The Mysterious Affair at Styles by Agatha Christie (Review)

The Mysterious Affair at Style by Agatha Christie 

Blurb

Hercule Poirot is intrigued by the details surrounding the murder of wealthy Mrs Inglethorp, mistress of Styles Court. This was Agatha Christie’s first Poirot novel, published in 1921.

Review

This is my first full length Christie novel that I have read and is part of my challenge to read more Christie novels and not just the short stories. I love watching adaptations of Poirot and Miss Marple on TV and so I was really excited to read my first full length novel and the first ever Poirot novel. 

I was pleased to see that Hastings was his usual bumbling self who is always wrong but convinced that he is right and that Poirot is wrong and going senile in his old age. He really made me laugh in this book and his random outbursts were hilarious.

Poirot was a massive surprise and I absolutely adored him. He is so eccentric and you never know what he is going to do next. My favourite scene has got to be where he goes off skipping with joy down the lawn. He is a truly brilliant character which is ten times better in the book than on the screen. 

I really enjoyed the story and it really kept me on my toes because once I thought I had worked out who the murderer was I got it completely wrong and the story went in a different direction. We also got a glimpse of the famous Inspector Japp and although we didn’t see much of him it was a good introduction that I am sure we will see more of.

The edition of the book I read also had the original ending that Christie had written as well as the one published and I must admit after reading both I much prefer the one that is published rather than the one Christie originally planned. The two endings are very good but I really like where Poirot and Hastings sit down and sum everything up and talk over the case at the end of the published ending.

This is my first full length Christie novel and it will definitely not be my last and I give this book 4 out of 5 Dragons. I just loved all the twists and turns and Poirot’s bright green eyes.

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Purchase Links

Amazon | Book Depository | Foyles | Waterstones | Wordery

(All purchases made using one of the above affiliate links gives a small percentage of money to myself with no extra cost to yourself. All proceeds go towards the upkeep of this blog. Thank you ever so much, your support is gratefully received.)

About the author

Agatha Christie (1890-1976) was an English writer known for her 66 detective novels and 14 short story collections. She also wrote the world’s longest running play, The Mousetrap. She also wrote 6 novels under the name Mary Westmacott.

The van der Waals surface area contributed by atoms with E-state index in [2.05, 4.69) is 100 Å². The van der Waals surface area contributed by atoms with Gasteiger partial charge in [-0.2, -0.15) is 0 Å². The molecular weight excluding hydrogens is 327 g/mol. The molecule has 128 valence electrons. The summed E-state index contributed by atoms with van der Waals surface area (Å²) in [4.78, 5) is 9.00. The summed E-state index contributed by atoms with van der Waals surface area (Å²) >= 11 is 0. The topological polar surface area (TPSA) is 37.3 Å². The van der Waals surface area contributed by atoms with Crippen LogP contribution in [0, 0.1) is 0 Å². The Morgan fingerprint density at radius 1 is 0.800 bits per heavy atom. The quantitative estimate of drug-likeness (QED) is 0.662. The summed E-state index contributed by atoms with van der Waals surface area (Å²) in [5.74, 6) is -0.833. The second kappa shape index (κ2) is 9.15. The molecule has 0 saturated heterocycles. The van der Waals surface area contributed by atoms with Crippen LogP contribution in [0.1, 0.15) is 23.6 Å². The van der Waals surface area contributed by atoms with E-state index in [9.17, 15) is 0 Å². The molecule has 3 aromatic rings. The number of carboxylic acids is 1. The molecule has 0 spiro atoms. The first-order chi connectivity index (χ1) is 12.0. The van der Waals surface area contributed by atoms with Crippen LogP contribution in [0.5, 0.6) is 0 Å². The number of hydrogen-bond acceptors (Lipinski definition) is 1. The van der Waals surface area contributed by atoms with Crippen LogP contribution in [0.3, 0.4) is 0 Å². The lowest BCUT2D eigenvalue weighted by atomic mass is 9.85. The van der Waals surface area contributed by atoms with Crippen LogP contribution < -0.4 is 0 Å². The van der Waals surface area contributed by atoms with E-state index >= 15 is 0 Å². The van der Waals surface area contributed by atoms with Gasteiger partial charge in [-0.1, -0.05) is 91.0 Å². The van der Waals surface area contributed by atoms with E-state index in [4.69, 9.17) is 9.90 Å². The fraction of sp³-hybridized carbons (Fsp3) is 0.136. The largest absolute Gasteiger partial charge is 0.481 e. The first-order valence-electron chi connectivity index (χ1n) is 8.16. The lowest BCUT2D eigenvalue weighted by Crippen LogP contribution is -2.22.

The House on Vesper Sands by Paraic O’Donnell (Review)

The House on Vesper Sands by Paraic O’Donnell

Blurb

It is the winter of 1893, and in London the snow is falling.

It is falling as Gideon Bliss seeks shelter in a Soho church, where he finds Angie Tatton lying before the altar. His one-time love is at death’s door, murmuring about brightness and black air, and about those she calls the Spiriters. In the morning she is gone.

The snow is falling as a seamstress climbs onto a ledge above Mayfair, a mysterious message stitched into her own skin. It is falling as she steadies herself and closes her eyes.

It is falling, too, as her employer, Lord Strythe, vanishes into the night, watched by Octavia Hillingdon, a restless society columnist who longs to uncover a story of real importance.

She and Gideon will soon be drawn into the same mystery, each desperate to save Angie and find out the truth about Lord Strythe. Their paths will cross as the darkness gathers, and will lead them at last to what lies hidden at the house on Vesper Sands. 

Review

This is a new author for me and I must admit I was really excited to read the book. When I started the book I really struggled to initially get into it and to start with I did not get on with the character of Octavia, I found her very annoying. Thankfully I kept reading and eventually started to get into the story.

The thing which annoyed me the most was the lack of detail in the book. Octavia and her brother clearly had a back story but we never got to hear what it was. We knew that Inspector Cutter had a story but we never got to hear it fully and there were massive holes in the story that were not fully explained. I really wanted to know more and to be honest that is why I kept reading but I never got those answers.

My favourite character was Inspector Cutter, he was obviously a man who had seen a lot of life and a lot of crime and he knew how to get the answers and results he needed. He had some fantastic lines and I must admit I did laugh quite a lot when reading his interactions with Gideon.

Gideon was an interesting character and I enjoyed seeing how his character developed through the book. He started off very naive but as he worked with Cutter he got to know more of how the real world worked and also realised that his constant talking was not the best thing to be doing.

I enjoyed the book overall but I will be honest I would not read it again. It really had the potential of being an excellent story but it was just lacking. I give this book 3 out of 5 Dragons. 

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Purchase Links

Amazon | Book Depository | Foyles | Waterstones | Wordery

(All purchases made using one of the above affiliate links gives a small percentage of money to myself with no extra cost to yourself. All proceeds go towards the upkeep of this blog. Thank you ever so much, your support is gratefully received.)

About the author

Paraic O’Donnell’s first novel, The Maker of Swans, was named the Amazon Rising Stars Debut of the Month for February 2016, and was shortlisted for the Bord Gáis Energy Irish Book Awards in the Newcomer of the Year category.